CSS Grid is a layout-in property: First define the grid, then place items on it. This requires a complete rethink of the web design process.
- [Instructor] CSS Grid is a foundational change where web layouts are concerned. This is the first true two-dimensional layout tool that allows us to approach what is displayed in the browser view port as a whole rather than a random assortment of loosely related parts. Using CSS Grid introduces a whole new approach to web layouts and web design. We are now working from the outside in. Start with a grid, then place our contents on that grid. This in turn requires us to think carefully about the relationships between different items of content, both from an HTML semantics perspective, from a communication perspective, and from a layout and design perspective.
This is what we'll be looking at in this chapter. To start off, let's address some not so obvious features in CSS Grid, because they'll help inform our work later. The first one is one of CSS Grid's key features. Only direct first-level descendants of a grid container are grid items. That means if you have descendants of descendants you want to place on the grid, you have to first create a new nested grid. In the original grid specification, there was something called subgrids, that allowed an element to inherit the grid layout from it's parents, but that has not been implemented in any browsers.
As a result, you may feel compelled to flatten your HTML to make every item a direct descendant of the grid container. This is not a good idea. The whole point of CSS Grid is to be able to work with semantic and properly nested HTML markup. Instead, embrace the idea of grid nesting, create multiple grids within a single view to address different concerns. You can have one grid for overall layout, another for the main content, and more specific ones for individual content blocks.
You'll see all of this when we move on in this course. The second feature is that CSS Grid creates a true grid. By that, I mean, you're not working with strict rows and columns. One of the very first things people tried to do when CSS Grid came to browsers was to create masonry style layouts for the height of each item as defined by its contents, and you get this organic semi-random structure. This is not a grid, in fact, it's the antithesis of a grid.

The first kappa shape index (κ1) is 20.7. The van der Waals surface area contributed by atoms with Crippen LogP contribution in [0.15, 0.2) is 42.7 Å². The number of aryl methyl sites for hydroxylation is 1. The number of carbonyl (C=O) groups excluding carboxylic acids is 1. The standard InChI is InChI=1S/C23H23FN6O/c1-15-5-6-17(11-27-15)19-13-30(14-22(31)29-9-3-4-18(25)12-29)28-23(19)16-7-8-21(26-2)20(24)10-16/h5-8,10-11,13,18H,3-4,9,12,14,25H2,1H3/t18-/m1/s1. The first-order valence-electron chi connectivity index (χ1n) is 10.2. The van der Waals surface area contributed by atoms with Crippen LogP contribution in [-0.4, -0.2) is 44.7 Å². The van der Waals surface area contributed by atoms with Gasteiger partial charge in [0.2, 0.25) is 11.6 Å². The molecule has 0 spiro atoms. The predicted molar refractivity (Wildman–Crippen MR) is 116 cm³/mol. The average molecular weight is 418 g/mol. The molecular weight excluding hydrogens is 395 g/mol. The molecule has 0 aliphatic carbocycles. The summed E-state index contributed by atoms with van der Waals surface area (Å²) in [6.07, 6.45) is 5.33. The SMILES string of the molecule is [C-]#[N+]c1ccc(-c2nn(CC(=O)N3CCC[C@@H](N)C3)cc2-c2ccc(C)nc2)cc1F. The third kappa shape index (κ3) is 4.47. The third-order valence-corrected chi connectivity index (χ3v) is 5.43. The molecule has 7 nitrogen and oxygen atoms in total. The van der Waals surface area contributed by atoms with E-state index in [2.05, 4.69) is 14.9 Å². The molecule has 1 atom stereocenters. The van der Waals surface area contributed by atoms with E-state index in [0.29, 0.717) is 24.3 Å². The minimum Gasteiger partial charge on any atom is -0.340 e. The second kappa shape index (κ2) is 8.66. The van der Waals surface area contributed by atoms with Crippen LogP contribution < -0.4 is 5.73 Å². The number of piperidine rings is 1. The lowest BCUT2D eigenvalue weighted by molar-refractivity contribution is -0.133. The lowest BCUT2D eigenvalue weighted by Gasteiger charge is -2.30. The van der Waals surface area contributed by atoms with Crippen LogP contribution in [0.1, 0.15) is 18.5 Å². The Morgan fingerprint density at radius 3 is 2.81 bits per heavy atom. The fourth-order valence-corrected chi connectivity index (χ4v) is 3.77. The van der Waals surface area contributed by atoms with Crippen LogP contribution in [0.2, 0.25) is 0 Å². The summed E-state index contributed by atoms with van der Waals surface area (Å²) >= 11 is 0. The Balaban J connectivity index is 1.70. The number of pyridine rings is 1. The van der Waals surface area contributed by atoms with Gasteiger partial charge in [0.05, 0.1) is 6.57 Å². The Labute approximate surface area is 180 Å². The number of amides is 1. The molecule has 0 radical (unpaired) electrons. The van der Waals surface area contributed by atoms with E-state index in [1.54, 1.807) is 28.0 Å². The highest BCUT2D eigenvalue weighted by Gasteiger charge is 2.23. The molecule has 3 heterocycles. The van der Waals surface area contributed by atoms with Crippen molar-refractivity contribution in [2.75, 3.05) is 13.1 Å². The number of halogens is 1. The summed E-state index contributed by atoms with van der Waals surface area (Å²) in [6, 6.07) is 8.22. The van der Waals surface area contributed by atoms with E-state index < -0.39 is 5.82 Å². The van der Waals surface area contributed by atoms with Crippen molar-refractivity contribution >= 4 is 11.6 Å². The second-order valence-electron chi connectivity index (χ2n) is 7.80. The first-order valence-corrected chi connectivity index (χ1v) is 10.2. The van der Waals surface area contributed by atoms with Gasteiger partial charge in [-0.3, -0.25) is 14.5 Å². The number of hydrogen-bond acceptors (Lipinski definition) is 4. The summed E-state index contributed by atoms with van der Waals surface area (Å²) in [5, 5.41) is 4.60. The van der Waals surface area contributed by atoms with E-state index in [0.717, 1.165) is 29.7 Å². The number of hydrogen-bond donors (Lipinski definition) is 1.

The purpose of a grid is to establish clearly defined grid tracks in the form of columns and rows and place contents within these tracks. This means you have to think carefully about how the length of the contents of one cell affects the height of the whole row. This takes some practice, and you'll find that in many cases, the absoluteness of the grid tracks may seem to get in the way of what you're trying to do. In my experience, this is because you're trying to use one grid or multiple nested grids are required.
We'll cover some concrete examples of this later in the course. The third feature is content stacking. Any grid item can be placed in any grid cell or group of cells on the grid, and when you manually place items in a cell, the browser will allow you to place multiple items on top of one another in that same cell. The items are displayed in their HTML source order, meaning the further down in the HTML document an item is, the higher up in the stack it appears. You can then manipulate the zed index position of individual items to bring them to the surface or hide them under other items.
As you'll see later on, this makes things like positioning text on top of images absurdly easy and does away with the complex absolute positioning and other hacky solutions we've been using so far. On the downside, if you don't play close attention to where you place your items, you can easily cover something important, so pay attention and check everything you do in the browser, especially when you're doing manual positioning. The fourth feature is content ordering. Thanks to the ability to place any grid item anywhere within the grid, you can visually change the order of your content without changing HTML markup structure.
This can be a huge benefit, but it also invites some risky behavior and can cause serious accessibility issues. I'll talk more about this later on, but the rule of thumb here is to make sure you don't change the meaning of your content by changing it's display order. A visitor should get the same content in the same structured order, whether they look at the CSS Grid layout or just read the HTML from top to bottom. The fifth and final feature, is simply that CSS Grid is pure CSS.
Once you've properly marked up your HTML, you can do pretty much whatever you want with your layouts, because the grid is purely visual. You can toggle grids on and off or change their columns, rows, grid areas or anything else at anytime, using media quarry's or java script or whatever you like. CSS Grid gives you a truly dynamic design interface where you can serve up any grid at any time and place any item anywhere you like within that grid. You're never confined to a grid, and there's no reason you need to use the same grid to do different things.
So, make grids that work, and if they don't do what you want, just change them until you get where you want to go.
- Defining a grid
- Grid lines and units
- Automatic and manual grid item placement
- Planning for grid layouts
- Starting your layouts with pen and paper
- Multicolumn layouts
- Full-bleed single column layouts
- Making the grid responsive
- Various card layouts
- Accessible off-screen navigation layouts